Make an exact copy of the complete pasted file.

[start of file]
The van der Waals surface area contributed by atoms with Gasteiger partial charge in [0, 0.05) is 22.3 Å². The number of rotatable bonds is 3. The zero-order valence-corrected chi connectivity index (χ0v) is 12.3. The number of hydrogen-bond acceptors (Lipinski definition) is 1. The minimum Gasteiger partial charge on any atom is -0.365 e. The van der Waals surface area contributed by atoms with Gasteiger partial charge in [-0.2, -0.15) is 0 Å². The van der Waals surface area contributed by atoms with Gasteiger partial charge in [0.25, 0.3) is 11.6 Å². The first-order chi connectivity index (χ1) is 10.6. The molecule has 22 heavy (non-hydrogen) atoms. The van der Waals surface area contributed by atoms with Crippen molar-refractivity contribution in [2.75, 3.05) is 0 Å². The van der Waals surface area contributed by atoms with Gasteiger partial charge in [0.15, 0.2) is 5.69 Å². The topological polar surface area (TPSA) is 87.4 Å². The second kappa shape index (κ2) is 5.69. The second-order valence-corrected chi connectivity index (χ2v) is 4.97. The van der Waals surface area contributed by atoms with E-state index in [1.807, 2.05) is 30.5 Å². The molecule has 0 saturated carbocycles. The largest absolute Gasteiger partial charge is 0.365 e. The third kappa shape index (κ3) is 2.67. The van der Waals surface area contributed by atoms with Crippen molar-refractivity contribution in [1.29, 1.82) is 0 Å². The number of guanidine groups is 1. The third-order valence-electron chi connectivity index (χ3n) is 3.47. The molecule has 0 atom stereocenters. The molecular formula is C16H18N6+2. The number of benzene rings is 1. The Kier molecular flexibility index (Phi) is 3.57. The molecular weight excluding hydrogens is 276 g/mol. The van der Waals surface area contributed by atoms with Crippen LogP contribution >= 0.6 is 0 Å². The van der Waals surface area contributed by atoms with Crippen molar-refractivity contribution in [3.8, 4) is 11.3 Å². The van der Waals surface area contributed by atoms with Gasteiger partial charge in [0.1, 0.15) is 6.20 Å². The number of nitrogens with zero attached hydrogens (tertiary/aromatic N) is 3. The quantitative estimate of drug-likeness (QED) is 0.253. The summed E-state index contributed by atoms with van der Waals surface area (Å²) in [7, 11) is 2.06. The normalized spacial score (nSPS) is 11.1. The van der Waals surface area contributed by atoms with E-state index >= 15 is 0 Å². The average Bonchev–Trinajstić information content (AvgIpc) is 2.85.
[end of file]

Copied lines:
The van der Waals surface area contributed by atoms with Gasteiger partial charge in [0, 0.05) is 22.3 Å². The number of rotatable bonds is 3. The zero-order valence-corrected chi connectivity index (χ0v) is 12.3. The number of hydrogen-bond acceptors (Lipinski definition) is 1. The minimum Gasteiger partial charge on any atom is -0.365 e. The van der Waals surface area contributed by atoms with Gasteiger partial charge in [-0.2, -0.15) is 0 Å². The van der Waals surface area contributed by atoms with Gasteiger partial charge in [0.25, 0.3) is 11.6 Å². The first-order chi connectivity index (χ1) is 10.6. The molecule has 22 heavy (non-hydrogen) atoms. The van der Waals surface area contributed by atoms with Crippen molar-refractivity contribution in [2.75, 3.05) is 0 Å². The van der Waals surface area contributed by atoms with Gasteiger partial charge in [0.15, 0.2) is 5.69 Å². The topological polar surface area (TPSA) is 87.4 Å². The second kappa shape index (κ2) is 5.69. The second-order valence-corrected chi connectivity index (χ2v) is 4.97. The van der Waals surface area contributed by atoms with E-state index in [1.807, 2.05) is 30.5 Å². The molecule has 0 saturated carbocycles. The largest absolute Gasteiger partial charge is 0.365 e. The third kappa shape index (κ3) is 2.67. The van der Waals surface area contributed by atoms with Crippen molar-refractivity contribution in [1.29, 1.82) is 0 Å². The number of guanidine groups is 1. The third-order valence-electron chi connectivity index (χ3n) is 3.47. The molecule has 0 atom stereocenters. The molecular formula is C16H18N6+2. The number of benzene rings is 1. The Kier molecular flexibility index (Phi) is 3.57. The molecular weight excluding hydrogens is 276 g/mol. The van der Waals surface area contributed by atoms with Crippen LogP contribution >= 0.6 is 0 Å². The van der Waals surface area contributed by atoms with Crippen molar-refractivity contribution in [3.8, 4) is 11.3 Å². The van der Waals surface area contributed by atoms with Gasteiger partial charge in [0.1, 0.15) is 6.20 Å². The number of nitrogens with zero attached hydrogens (tertiary/aromatic N) is 3. The quantitative estimate of drug-likeness (QED) is 0.253. The summed E-state index contributed by atoms with van der Waals surface area (Å²) in [7, 11) is 2.06. The normalized spacial score (nSPS) is 11.1. The van der Waals surface area contributed by atoms with E-state index >= 15 is 0 Å². The average Bonchev–Trinajstić information content (AvgIpc) is 2.85.